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‘Seinfeld’s’ hip replacement

Times Staff Writer

“How I Met Your Mother,” which premieres tonight on CBS in a cozy spot between “The King of Queens” and “Two and a Half Men,” is a considerably above-average Generation Y sitcom that manages to be both sharp and sentimental, like “Seinfeld” with feeling. And like that show, and “Friends” as well -- another series whose influence is felt here -- it’s that very desirable thing: a three-camera comedy that also seems moderately hip and potentially attractive to the worshipped 18-to-34 set. And it’s not even on NBC.

That it is narrated by an unseen Bob Saget from 25 years in the future is basically just a cute, dispensable device to make this relationship comedy seem less like other relationship comedies. (The more accurate title would be “How I Didn’t Meet Your Mother Quite Yet.”) “Is this going to take awhile?” the kids ask as voice-of-Saget Dad begins his apparently long-untold family tale. “Are we being punished for something?”

What makes the series immediately notable -- and certainly has much to do with its quality -- is a cast that includes Neil Patrick Harris, who was TV’s Doogie Howser, and at 32 is what passes for an old pro here; Alyson Hannigan, who played Willow in “Buffy the Vampire Slayer”; and Jason Segel, who was Nick on “Freaks and Geeks.” It’s a Crosby, Stills & Nash of 1990s cult television. (Oddly, Fox’s “Kitchen Confidential,” which runs opposite, also includes in its cast “Buffy” and “Freaks” vets, respectively Nicholas Brendon and John Daley, but they have less to do.)

The romantic pairing of Segel and Hannigan is especially felicitous, and it finds them more or less playing characters they already know. He’s a big, helpless doofus -- it’s a little hard to buy him as a second-year law student, as we’re asked to -- and she’s capable and sensible, although still girlish and a little goofy.

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“Did you know there’s a Pop-Tart under your fridge?” she asks Segel after they’ve made love on his kitchen floor, by way of sealing their engagement.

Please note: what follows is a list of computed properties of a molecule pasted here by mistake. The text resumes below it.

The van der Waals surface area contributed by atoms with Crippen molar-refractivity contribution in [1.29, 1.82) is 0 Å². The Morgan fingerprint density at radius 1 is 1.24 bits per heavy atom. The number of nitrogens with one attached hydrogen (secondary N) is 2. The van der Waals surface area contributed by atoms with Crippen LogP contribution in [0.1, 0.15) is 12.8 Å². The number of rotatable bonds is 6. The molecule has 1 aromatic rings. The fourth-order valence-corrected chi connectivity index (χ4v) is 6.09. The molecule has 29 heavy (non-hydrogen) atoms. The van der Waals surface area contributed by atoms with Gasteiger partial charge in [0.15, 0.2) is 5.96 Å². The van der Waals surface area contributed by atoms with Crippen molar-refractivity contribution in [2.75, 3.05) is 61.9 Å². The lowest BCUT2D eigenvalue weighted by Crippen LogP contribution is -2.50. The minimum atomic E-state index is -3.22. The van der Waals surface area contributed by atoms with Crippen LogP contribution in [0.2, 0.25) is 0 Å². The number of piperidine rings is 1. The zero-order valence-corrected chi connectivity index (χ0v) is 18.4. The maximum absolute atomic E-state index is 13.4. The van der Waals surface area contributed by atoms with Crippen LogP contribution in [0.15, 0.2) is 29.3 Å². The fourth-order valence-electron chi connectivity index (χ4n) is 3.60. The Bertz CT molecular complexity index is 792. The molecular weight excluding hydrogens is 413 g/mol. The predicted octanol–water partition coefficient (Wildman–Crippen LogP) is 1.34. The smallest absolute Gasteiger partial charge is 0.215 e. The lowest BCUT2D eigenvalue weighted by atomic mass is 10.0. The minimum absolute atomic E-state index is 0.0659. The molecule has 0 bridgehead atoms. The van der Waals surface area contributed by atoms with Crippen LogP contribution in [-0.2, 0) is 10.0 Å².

“No, but dibs.”

Nominal protagonist Josh Radnor has played the Dustin Hoffman part in the Broadway adaptation of “The Graduate,” and his role here isn’t far different, as a young man waking up to the seriousness of life, amusingly.

News of his friends’ engagement puts him in a sudden rage to love, and by the end of the pilot, he has disastrously declared it to cast member Cobie Smulders (who will not be his wife). It’s the hardest part to play: Radnor has the burden of being “real,” where everyone else can fall back on being cute or quirky. But he stays afloat.

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As his needy second-best friend, Harris has the Kramer role, the clown who takes himself seriously.

Kramer-like, he is full of dubious theories -- that “Lebanese girls are the new half-Asians,” that life is better when you wear a suit. (“Suit up” is his catch-phrase.) When he blackmails Radnor into putting one on, he says excitedly, “This is totally going on my blog.”

They all hang out in a bar, rather than in a coffeehouse or a diner, which may say something about where the young are these days, and engage in the sort of pop-cultural, personal shorthand I am pretty sure was invented on “Seinfeld” and has since come to permeate the language of TV comedy: “the signal,” “the olive thing.”

It’s the language of shared experience. Series creators Carter Bays and Craig Thomas (whose shared writing credits, for better and for worse, include “American Dad!,” “Oliver Beene,” “Quintuplets” and “Late Show With David Letterman”), have ostensibly based the Radnor and Segel characters on themselves, with Hannigan standing in for Thomas’ wife, which may be “How I Met Your Mother” works as well as it does. The show glows with belief.

*

‘How I Met Your Mother’

Where: CBS

When: 8:30 to 9 tonight

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Ratings: TV-PG L (may be unsuitable for young children with an advisory for language)

Josh Radnor...Ted

Jason Segel...Marshall

Alyson Hannigan...Lily

Neil Patrick Harris...Barney

Cobie Smulders...Robin

Executive producers Rob Greenberg, Carter Bays, Craig Thomas. Writers Carter Bays & Craig Thomas. Director Pamela Fryman.


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